Just a Small Town by Paul Linggood
A small town that could be anywhere: industry in decline, streets in decay, many have left, while those left behind take short-term joy in drugs. Four young people are among the left behind. Alex consumes heroin to escape his abusive father. Jim hides from guilt after the death of the friend he didn’t save. Chelsi’s brother killed a local boy, and ostracism pushes her towards a rival gang, prostitution and loneliness. Danny is a hustler but needs protection from the drug gang that supplies him. Can any of them survive the addiction, gang life, isolation and manipulation? Their small town could be anywhere.
This powerful and disturbing story captures just how easy it is for young people who are, for whatever reasons, feeling marginalised by society, finding it hard to believe in a better future or trying to cope with personal crises, to be sucked into a world of drugs, gangs and criminality. It demonstrates how easy it is for leaders of gangs to groom vulnerable teenagers with promises of an escape from their frustrations, anxieties and despair then, once the youngsters become entrenched in an even darker world, to intimidate and control them, making it very difficult for them to find an escape from its grip.
The author’s vivid portrayals of each of his characters shows how they were drawn ever-deeper into this stranglehold of drugs, addiction, gang-culture and escalating violence. I quickly felt immersed in, and at times almost overwhelmed by, the challenges they faced and their daily struggles to survive a dangerous and hostile environment – I soon found myself caring for them and fearing for them in equal measure. These evocative descriptions of their experiences encapsulated how feeling alienated, whether as an individual or as a community, creates conditions which can so easily lead to a state of anomie. This makes ruthless manipulation, by those who appear to be offering something more hopeful, so much easier. The consequential downward spiral and the despair engendered combine, making the prospect of escape feel increasingly impossible. There were many moments when I was reading when I found myself railing against the all too common political and economic decision-making which results in communities being “forgotten” and left feeling marginalised.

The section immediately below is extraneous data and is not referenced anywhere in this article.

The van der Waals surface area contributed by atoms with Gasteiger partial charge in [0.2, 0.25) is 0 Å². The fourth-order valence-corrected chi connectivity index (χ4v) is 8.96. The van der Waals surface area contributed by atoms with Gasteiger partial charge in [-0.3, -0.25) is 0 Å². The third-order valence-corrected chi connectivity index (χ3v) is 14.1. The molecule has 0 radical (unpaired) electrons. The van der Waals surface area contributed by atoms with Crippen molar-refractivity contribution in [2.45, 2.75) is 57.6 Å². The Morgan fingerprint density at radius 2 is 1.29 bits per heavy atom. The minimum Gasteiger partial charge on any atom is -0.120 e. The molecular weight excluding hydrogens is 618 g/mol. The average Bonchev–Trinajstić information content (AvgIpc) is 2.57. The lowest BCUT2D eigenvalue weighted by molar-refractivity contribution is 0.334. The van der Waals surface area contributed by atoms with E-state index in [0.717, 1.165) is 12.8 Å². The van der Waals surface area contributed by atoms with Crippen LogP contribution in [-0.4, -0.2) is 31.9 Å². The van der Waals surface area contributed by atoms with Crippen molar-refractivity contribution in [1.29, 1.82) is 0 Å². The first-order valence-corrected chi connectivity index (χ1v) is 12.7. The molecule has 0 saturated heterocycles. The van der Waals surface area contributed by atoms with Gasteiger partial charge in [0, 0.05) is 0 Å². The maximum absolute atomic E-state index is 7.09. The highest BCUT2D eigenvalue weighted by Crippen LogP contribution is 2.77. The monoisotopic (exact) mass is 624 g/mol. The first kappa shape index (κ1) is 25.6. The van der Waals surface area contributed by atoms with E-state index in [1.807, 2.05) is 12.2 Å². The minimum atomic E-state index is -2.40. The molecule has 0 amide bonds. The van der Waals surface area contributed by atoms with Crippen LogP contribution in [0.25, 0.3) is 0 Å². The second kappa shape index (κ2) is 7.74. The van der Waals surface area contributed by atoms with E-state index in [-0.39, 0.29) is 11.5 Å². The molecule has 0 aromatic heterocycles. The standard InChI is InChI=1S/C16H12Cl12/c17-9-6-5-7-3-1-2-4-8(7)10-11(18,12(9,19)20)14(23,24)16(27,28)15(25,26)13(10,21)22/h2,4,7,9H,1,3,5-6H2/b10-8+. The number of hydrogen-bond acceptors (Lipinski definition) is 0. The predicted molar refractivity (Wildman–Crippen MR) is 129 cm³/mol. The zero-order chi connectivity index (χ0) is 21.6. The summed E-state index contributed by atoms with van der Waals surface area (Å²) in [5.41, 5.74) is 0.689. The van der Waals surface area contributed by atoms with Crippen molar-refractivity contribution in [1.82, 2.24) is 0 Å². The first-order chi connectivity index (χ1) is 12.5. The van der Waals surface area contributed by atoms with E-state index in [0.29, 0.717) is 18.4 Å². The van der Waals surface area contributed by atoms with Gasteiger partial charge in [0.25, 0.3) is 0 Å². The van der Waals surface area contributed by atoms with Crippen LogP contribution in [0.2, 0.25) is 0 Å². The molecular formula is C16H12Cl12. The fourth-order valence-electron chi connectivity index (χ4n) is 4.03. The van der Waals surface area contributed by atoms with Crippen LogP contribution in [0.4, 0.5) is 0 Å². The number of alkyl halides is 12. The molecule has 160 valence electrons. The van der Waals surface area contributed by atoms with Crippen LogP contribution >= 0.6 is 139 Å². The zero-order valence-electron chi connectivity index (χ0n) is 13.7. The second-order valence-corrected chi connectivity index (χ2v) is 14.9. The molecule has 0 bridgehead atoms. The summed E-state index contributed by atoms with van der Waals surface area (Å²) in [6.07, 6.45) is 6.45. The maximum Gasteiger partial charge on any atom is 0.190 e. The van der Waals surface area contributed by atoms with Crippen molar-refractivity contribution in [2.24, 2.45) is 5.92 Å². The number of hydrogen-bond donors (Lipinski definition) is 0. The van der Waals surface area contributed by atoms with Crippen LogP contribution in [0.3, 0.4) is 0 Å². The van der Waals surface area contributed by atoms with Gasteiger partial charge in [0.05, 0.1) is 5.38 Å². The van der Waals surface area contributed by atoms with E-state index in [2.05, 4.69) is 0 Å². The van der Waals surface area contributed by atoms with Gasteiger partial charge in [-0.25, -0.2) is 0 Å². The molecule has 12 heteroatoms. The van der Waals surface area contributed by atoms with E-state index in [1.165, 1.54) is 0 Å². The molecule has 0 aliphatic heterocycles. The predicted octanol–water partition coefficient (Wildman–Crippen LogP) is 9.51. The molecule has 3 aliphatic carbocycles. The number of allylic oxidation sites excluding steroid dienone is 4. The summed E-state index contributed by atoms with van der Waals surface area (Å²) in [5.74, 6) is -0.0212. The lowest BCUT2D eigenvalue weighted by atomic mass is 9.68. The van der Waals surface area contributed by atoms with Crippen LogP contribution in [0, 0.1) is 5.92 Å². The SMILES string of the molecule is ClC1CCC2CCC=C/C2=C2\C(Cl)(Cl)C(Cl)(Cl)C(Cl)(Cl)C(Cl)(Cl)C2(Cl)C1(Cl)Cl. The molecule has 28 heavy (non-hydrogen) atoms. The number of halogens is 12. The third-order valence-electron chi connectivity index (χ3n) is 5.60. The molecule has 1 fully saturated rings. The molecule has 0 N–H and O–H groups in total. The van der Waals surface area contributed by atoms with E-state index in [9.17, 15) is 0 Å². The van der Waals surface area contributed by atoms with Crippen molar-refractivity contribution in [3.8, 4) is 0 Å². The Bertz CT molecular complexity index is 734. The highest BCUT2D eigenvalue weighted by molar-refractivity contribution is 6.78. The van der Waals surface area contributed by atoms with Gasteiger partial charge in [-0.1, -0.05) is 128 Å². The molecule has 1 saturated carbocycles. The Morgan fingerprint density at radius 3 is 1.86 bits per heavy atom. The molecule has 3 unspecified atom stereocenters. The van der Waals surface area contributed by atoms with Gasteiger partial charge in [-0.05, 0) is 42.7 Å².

The graphic accounts of the characters’ experiences of family breakdown, addiction, deaths caused by overdoses or suicide, homelessness, prostitution, single-parenthood, criminal activity, imprisonment, intimidation etc, meant that I frequently found this “warts and all” debut novel from Paul Linggood rather harrowing to read. I think this was mainly because the descriptions always felt so powerfully authentic, something which is hardly surprising given his personal experience of being an ex-gang member and of having faced some similar challenges as he moved through his mid-teens into young adulthood. The hard-won triumph of hope over despair, the promise of a better future for one of his characters as the novel ends, feels equally authentic because this is what has happened for him. In his acknowledgements he thanks all the people who have offered their love, support and encouragement to help him turn his life around. I finished this story feeling full of admiration for him, not only for how determined he must have been to embark on this journey, but also for using his experiences to write this moving and impressive debut novel.
Although targeted at the YA market (it should be included in all school libraries!) it offers people of any age some important insights into the challenges so many young people face and, with its wide-ranging, topical themes, it would be an excellent choice for book groups.
With thanks to Nudge/NB for an ARC of this book in exchange for an honest review.
Review by Linda Hepworth
Personal read: 4
Group read: 5
Hookline Books 8th September 2020
ISBN: 978-1-9464103-9-8 Paperback